Research Article

Cranial Pathologies in a Specimen of Pachycephalosaurus

  • Joseph E. Peterson mail,

    Affiliation: Department of Geology, University of Wisconsin Oshkosh, Oshkosh, Wisconsin, United States of America

  • Christopher P. Vittore

    Affiliation: Department of Radiology, Rockford Memorial Hospital, Rockford, Illinois, United States of America

  • Published: April 30, 2012
  • DOI: 10.1371/journal.pone.0036227
  • Published in PLOS ONE



A frontoparietal dome of a large pachycephalosaurid collected from the Upper Cretaceous Hell Creek Formation in 2001 is identified as Pachycephalosaurus wyomingensis. The specimen features two large oval depressions on the dorsal surface, accompanied by numerous circular pits on the margin and inner surface of the larger depressions.

Methodology/Principal Findings

In order to identify the origin of these structures, computed tomography (CT) data and morphological characteristics of the specimen are analyzed and compared with similar osteological structures in fossil and extant archosaurs caused by taphonomic processes, non-pathologic bone resorption, and traumatic infection/inflammatory origins. The results of these analyses suggest that the structures are pathologic lesions likely resulting from a traumatic injury and followed by secondary infection at the site.


The presence of lesions on a frontoparietal dome, and the exclusivity of their distribution along the dorsal dome surface, offers further insight into frontoparietal dome function and supports previously hypothesized agonistic behavior in pachycephalosaurids.


Pachycephalosaurs (Ornithischia: Marginocephalia) [1], [2] are a group of bipedal ornithischian dinosaurs characterized by their distinctive, greatly thickened cranial dome composed of the fusion and expansion of the frontals and parietals [3]. These domes are typically surrounded with ornamental spikes that vary in size among taxa.

Frontoparietal domes have been hypothesized to have served as courtship weapons for agonistic competition, much like the observed behavior in modern Caprinae [4]. This hypothesis has been supported by finite-element modeling of the physical capabilities of different taxa of pachycephalosaurids, illustrating their ability to withstand considerable impact forces [5], [6].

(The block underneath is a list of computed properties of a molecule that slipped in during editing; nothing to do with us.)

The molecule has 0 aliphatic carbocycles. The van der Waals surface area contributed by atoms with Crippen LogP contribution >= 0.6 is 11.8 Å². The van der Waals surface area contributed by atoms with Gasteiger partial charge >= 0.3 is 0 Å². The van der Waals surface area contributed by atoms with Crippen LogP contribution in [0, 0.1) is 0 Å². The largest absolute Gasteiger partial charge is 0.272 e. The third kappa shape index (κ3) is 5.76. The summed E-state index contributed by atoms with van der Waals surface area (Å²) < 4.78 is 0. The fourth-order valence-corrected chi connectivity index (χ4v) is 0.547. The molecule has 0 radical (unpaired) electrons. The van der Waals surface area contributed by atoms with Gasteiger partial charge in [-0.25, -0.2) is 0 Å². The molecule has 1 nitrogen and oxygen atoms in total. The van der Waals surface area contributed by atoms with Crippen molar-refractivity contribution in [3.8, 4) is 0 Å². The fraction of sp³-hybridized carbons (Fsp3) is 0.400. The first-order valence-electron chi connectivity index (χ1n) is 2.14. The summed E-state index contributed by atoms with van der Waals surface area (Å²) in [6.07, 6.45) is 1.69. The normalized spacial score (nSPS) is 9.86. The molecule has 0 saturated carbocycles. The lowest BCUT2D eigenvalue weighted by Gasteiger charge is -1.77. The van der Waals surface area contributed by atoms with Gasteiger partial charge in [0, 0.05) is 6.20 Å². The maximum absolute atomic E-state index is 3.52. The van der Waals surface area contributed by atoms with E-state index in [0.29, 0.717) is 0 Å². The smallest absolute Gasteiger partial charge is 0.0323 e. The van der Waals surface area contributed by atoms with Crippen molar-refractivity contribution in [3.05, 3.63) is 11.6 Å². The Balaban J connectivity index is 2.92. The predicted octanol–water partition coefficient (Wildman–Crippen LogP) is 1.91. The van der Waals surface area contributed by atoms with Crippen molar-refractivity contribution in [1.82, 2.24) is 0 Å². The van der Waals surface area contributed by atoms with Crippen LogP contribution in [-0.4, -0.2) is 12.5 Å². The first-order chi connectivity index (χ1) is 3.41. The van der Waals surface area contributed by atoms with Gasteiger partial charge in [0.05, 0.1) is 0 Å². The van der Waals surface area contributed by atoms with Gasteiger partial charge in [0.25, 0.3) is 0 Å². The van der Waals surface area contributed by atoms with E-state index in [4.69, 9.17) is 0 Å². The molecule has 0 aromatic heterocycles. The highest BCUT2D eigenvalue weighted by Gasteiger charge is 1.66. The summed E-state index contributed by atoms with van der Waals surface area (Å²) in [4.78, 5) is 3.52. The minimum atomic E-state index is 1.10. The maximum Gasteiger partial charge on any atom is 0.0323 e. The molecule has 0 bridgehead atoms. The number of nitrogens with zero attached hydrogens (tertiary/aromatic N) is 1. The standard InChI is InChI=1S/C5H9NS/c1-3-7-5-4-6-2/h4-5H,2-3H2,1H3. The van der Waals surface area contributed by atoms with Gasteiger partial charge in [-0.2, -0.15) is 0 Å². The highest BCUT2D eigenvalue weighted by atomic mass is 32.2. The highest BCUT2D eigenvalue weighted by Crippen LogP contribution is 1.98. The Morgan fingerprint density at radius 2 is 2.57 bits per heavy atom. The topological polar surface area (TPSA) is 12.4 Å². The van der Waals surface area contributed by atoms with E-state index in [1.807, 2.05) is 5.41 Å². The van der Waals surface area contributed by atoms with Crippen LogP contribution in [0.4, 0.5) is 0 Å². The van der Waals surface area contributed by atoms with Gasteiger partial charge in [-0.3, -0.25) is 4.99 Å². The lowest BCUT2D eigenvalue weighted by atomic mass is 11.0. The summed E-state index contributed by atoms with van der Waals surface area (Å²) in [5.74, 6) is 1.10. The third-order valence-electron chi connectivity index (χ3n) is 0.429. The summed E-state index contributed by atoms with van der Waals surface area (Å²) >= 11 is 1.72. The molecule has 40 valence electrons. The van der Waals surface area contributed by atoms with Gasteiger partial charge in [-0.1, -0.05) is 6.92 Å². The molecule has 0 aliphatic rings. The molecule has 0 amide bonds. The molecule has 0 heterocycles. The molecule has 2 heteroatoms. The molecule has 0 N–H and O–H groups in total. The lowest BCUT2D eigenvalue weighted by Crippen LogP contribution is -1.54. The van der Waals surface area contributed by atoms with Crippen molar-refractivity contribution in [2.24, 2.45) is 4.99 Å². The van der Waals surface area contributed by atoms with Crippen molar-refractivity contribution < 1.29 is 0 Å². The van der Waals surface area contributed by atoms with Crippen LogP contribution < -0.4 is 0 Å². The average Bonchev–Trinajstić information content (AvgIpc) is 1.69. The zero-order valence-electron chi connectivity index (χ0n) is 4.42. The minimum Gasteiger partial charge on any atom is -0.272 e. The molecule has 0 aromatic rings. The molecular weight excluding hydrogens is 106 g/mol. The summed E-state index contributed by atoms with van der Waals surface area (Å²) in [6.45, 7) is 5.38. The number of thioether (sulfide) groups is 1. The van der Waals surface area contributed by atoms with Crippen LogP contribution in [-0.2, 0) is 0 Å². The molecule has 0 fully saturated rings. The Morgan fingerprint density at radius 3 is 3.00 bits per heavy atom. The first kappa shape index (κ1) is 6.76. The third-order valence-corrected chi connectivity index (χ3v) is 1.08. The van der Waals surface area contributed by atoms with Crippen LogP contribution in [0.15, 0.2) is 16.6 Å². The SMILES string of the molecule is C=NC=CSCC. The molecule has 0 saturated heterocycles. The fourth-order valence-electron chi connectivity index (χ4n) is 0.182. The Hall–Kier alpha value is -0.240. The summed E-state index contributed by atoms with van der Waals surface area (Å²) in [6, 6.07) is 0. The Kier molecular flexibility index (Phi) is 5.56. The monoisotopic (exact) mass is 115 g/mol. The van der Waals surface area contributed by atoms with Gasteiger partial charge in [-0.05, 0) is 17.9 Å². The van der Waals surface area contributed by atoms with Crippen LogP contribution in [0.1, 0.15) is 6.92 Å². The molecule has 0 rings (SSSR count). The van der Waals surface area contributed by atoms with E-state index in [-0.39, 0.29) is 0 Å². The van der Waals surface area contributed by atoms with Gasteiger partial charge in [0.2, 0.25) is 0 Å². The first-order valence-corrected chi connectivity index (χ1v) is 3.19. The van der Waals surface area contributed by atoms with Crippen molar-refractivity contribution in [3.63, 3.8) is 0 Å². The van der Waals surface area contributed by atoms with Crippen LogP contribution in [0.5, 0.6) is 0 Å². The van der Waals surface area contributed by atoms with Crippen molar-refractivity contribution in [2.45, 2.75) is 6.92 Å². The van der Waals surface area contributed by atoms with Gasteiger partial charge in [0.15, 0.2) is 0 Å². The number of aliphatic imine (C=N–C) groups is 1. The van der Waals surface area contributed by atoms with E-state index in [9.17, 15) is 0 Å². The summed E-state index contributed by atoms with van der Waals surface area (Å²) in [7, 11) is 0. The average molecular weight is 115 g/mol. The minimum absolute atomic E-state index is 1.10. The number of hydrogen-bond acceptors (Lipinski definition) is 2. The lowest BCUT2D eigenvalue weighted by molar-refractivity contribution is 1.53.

The identification of expected injuries, such as fractures and depressions sustained during such high-impact bouts are conspicuously absent in the pachycephalosaurid literature [5], [7], [8]. While pathologic features have been speculated in some pachycephalosaurid specimens, such as the holotypes of Gravitholus albertus and Texacephale langstoni [9], [10], and unidentified frontoparietal domes from the San Carlos and Aguja Formations [11], such claims have been alternatively speculated as taphonomic artifacts [12] or as a result of non-traumatic bone resorption [13].

This study describes a large frontoparietal dome of Pachycephalosaurus wyomingensis collected from the Upper Cretaceous Hell Creek Formation (Latest Maastrichtian) of Carter County, Montana in 2001. During preparation, the specimen was found to exhibit two large depressions on the dorsal surface, accompanied by numerous circular pits on the margin and inner surface of the larger depressions. Based on computed tomography (CT) data analyses and comparisons with similar structures in extant and fossil archosaurs, these features are interpreted as bone pathology likely resulting from trauma. Because the features present on this frontoparietal dome specimen are well preserved, and pathology has not been previously described in Pachycephalosaurus, this specimen merits a brief description.